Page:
Thomas Woldbye, Heathrow CEO., argued that the ETA for transit passengers curtails the UK’s global connectivity.

The ETA is an extra cost that may lead passengers to transit through other European airports that allow it for free.

It may already be having an impact as Heathrow recorded its lowest monthly proportion of transfer traffic in more than a decade.

Heathrow Airport and UK-based airlines rely on connecting passengers and flights to retain its status as a central global hub.

This is crucial for the UK’s tourism, trade, and international connections, providing London travelers convenient access to global destinations.

ETA and the Common Travel Area

The Committee is also concerned about how the government will enforce the ETA in the Common Travel Area (CTA).

In particular, the Committee cited how it could negatively affect “cross-border tourism in Northern Ireland.”

Almost 70 percent of tourists visiting Northern Ireland come from the Republic of Ireland.

Many Northern Ireland officials and travel industry experts have pointed out the real risk that the ETA could hinder Northern Ireland’s tourism economy.

They fear that independent travelers and tour operators could exclude Northern Ireland from itineraries due to the added cost of the ETA.

However, the Committee did not recommend an ETA exemption for short-stay visitors coming to Northern Ireland from the Republic of Ireland.

Instead, it “urges the government to work on a solution” and “clarify the position” of such visitors.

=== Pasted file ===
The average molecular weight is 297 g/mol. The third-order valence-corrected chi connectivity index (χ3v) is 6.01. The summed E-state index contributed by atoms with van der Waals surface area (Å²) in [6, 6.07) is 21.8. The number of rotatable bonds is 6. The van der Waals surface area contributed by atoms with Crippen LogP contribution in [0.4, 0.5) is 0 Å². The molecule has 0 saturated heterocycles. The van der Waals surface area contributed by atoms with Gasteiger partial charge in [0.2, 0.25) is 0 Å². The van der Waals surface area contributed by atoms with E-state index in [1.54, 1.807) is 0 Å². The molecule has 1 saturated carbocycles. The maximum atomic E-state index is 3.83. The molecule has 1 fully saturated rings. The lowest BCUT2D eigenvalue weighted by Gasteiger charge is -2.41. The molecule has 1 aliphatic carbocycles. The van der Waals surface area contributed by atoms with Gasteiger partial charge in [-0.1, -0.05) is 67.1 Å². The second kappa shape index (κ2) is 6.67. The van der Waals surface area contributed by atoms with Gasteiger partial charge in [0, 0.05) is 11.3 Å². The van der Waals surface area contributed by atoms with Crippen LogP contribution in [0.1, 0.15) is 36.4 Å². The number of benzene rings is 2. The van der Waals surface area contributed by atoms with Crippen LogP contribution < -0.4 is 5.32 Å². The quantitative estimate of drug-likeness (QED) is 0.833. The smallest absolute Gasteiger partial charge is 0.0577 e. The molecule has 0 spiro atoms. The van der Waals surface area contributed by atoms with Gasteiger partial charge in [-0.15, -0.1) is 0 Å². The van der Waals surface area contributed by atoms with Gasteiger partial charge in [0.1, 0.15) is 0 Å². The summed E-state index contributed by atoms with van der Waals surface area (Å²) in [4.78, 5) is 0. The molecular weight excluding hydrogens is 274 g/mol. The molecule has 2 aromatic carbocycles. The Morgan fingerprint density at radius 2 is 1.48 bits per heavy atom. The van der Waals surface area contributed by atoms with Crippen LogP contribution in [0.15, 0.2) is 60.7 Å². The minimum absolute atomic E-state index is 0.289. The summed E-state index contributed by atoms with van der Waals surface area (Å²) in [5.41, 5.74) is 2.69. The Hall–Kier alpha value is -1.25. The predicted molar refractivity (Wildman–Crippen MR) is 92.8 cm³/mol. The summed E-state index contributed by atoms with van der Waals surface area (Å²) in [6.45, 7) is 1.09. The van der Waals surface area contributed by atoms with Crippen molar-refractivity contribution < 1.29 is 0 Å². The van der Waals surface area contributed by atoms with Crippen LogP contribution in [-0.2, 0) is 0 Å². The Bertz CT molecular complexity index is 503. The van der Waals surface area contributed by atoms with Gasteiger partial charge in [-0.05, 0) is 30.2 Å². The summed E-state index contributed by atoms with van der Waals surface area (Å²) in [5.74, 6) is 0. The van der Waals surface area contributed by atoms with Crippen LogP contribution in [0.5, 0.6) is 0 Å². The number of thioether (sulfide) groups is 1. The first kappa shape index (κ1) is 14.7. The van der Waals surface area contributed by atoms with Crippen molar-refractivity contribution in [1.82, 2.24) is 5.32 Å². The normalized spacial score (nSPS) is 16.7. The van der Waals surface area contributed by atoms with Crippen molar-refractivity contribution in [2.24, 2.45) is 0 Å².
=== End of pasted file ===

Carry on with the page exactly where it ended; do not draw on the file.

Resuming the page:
Implementing the ETA on the open land border between the Republic of Ireland and Northern Ireland could also be problematic.

Travelers crossing the open land border without knowing they need an ETA may inadvertently break immigration laws.

This could also be used as a potential loophole in the overall effectiveness of the UK’s new border check system.

Potential major travel disruptions at the border

The Justice and Home Affairs Committee said the “timetable for the implementation of changes at the border is extremely ambitious.”

There has been “limited public awareness” about the upcoming new border check system.

According to a survey, over half of UK citizens are unaware of the EU’s EES border check system.

“We are concerned about the pace of change given the current inadequacies in the information being made,” Lord Bath said.

The Committee stated a “lack of coordination with the EU on the launch of its schemes.”

It stressed that “challenges and delays [are] likely to arise” if both the UK ETA and the EU’s EES are rolled out at the same time.

Lord Bath emphasized the need for more time to quickly address any issues arising during the early stages of launching new border check systems.

Travel and transport officials have reported possible 14-hour delays at the Port of Dover and snaking lines at St. Pancras Station once the EES is active.

The app meant to reduce border queues and help travelers register passport and biometric information ahead of time won’t be ready for the EES launch.

Transport Minister Guy Opperman said there will be a six-month soft launch period of the EU’s EES border check system.